In the same way, I am beginning to wonder if the South and the Middle East know how much they have in common? In Pensacola, on Saturdays, we have the religious people on the corners shouting at passing cars, not a whole lot different from the volunteer morality police in Saudi Arabia. In the South, as in the Middle East, ‘family’ isn’t just blood, it’s also who you’re married into, and there is a lot of emphasis on family getting together and spending time together. In the South, as in the Middle East, men tend to gather in one area, women in another.

In the South, they drink iced tea; in the Middle East, it’s hot tea. Both have passionate patriots, fundamental believers and a tradition of gracious hospitality. Both have a passion for hunting and fishing. Nobody much likes obeying the rules in either culture. Maybe I’m still in the MIddle East?

May 18, 2010 Posted by | Adventure, Arts & Handicrafts, Character, Civility, Cold Drinks, Community, Cooking, Cross Cultural, Cultural, Doha, Entertainment, ExPat Life, Family Issues, Florida, Food, Hot drinks, Humor, Kuwait, Living Conditions, Local Lore, Locard Exchange Principal, Marriage, Middle East, Moving, Qatar, Random Musings, Relationships, Saudi Arabia, Values | 8 Comments

Black Friday

Black Friday – the Friday after Thanksgiving – bargain hunters in the USA head to the stores. Some stores opened as early as midnight to attract bargain hunters. Many more open around 5 or 6 in the morning. Most have loss leaders – i.e. specially priced items, maybe even below cost – hoping people will come in looking for the bargains and buy something else.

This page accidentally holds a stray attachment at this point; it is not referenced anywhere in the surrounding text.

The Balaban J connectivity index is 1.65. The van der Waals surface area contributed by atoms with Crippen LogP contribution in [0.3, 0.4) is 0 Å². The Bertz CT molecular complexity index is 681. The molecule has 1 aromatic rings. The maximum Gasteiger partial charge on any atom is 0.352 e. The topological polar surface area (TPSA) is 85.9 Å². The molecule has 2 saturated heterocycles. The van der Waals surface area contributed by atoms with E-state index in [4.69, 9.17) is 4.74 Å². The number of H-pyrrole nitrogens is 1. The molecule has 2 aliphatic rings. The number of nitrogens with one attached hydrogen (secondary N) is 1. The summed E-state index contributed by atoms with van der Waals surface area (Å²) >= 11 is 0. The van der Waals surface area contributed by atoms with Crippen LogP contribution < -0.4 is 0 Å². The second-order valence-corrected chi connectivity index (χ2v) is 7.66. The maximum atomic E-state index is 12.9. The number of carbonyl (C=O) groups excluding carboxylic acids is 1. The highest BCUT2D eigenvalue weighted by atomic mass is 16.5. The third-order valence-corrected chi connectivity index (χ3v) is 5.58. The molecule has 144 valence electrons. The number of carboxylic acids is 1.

Not me.

Not in a million years.

I did it one year; we had just come back to the US after living for years on Germany. I needed 110v Christmas lights, so I went to a store at 0530 and stood in line until it opened at 6 and got many packages . . . but not enough. Later in the day I went back to see if there were any of the bargain priced lights left, and there were stacks and stacks of them. I learned my lesson.

We also learned that many things go on sale a couple days before in some stores, or are still on sale and in good supply the following Monday.

I hate lines. I hate competitive shopping. I have seen women grab things out of one another’s hands, I have seen them race down the aisles . . . and I just ask myself “What is this all about?” I have that primitive instinct too, hunting down that elusive bargain, bagging it and getting it home – but at what cost?

Anomaly – while gas prices have dropped back to reasonable rates here, fewer Americans are traveling this year. Normally, Thanksgiving is the holiday with the highest accident rate of all the holidays because of the road traffic, but because Americans are holding tight to their purses this year, fewer are on the road or in the air.